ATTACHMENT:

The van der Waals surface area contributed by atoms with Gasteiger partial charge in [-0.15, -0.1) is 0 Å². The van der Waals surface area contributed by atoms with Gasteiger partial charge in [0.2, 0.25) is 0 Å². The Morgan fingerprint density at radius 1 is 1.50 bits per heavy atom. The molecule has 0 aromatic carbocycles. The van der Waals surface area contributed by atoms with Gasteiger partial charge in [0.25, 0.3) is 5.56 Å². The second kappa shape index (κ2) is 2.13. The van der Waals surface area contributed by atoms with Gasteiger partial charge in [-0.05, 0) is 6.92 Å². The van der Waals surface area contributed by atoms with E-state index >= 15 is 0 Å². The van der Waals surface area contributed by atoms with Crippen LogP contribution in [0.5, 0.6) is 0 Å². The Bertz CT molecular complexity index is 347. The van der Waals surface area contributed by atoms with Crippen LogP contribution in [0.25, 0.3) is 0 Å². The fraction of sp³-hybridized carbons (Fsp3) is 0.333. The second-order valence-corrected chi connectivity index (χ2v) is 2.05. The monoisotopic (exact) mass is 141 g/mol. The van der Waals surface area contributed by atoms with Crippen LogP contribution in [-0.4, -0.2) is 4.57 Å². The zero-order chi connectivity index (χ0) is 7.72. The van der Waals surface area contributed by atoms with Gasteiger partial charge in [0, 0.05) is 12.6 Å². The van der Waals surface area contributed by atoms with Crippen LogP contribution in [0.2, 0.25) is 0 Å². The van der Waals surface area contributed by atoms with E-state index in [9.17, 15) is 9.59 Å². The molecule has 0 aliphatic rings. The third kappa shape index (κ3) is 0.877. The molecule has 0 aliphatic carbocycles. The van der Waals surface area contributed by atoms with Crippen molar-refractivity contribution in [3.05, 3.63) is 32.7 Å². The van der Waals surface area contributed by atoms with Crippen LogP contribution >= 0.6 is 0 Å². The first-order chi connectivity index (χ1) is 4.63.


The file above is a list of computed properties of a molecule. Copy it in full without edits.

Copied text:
The van der Waals surface area contributed by atoms with Gasteiger partial charge in [-0.15, -0.1) is 0 Å². The van der Waals surface area contributed by atoms with Gasteiger partial charge in [0.2, 0.25) is 0 Å². The Morgan fingerprint density at radius 1 is 1.50 bits per heavy atom. The molecule has 0 aromatic carbocycles. The van der Waals surface area contributed by atoms with Gasteiger partial charge in [0.25, 0.3) is 5.56 Å². The second kappa shape index (κ2) is 2.13. The van der Waals surface area contributed by atoms with Gasteiger partial charge in [-0.05, 0) is 6.92 Å². The van der Waals surface area contributed by atoms with E-state index >= 15 is 0 Å². The van der Waals surface area contributed by atoms with Crippen LogP contribution in [0.5, 0.6) is 0 Å². The Bertz CT molecular complexity index is 347. The van der Waals surface area contributed by atoms with Crippen LogP contribution in [0.25, 0.3) is 0 Å². The fraction of sp³-hybridized carbons (Fsp3) is 0.333. The second-order valence-corrected chi connectivity index (χ2v) is 2.05. The monoisotopic (exact) mass is 141 g/mol. The van der Waals surface area contributed by atoms with Crippen LogP contribution in [-0.4, -0.2) is 4.57 Å². The zero-order chi connectivity index (χ0) is 7.72. The van der Waals surface area contributed by atoms with Gasteiger partial charge in [0, 0.05) is 12.6 Å². The van der Waals surface area contributed by atoms with Crippen LogP contribution in [0.2, 0.25) is 0 Å². The van der Waals surface area contributed by atoms with E-state index in [9.17, 15) is 9.59 Å². The molecule has 0 aliphatic rings. The third kappa shape index (κ3) is 0.877. The molecule has 0 aliphatic carbocycles. The van der Waals surface area contributed by atoms with Crippen molar-refractivity contribution in [3.05, 3.63) is 32.7 Å². The van der Waals surface area contributed by atoms with Crippen LogP contribution >= 0.6 is 0 Å². The first-order chi connectivity index (χ1) is 4.63.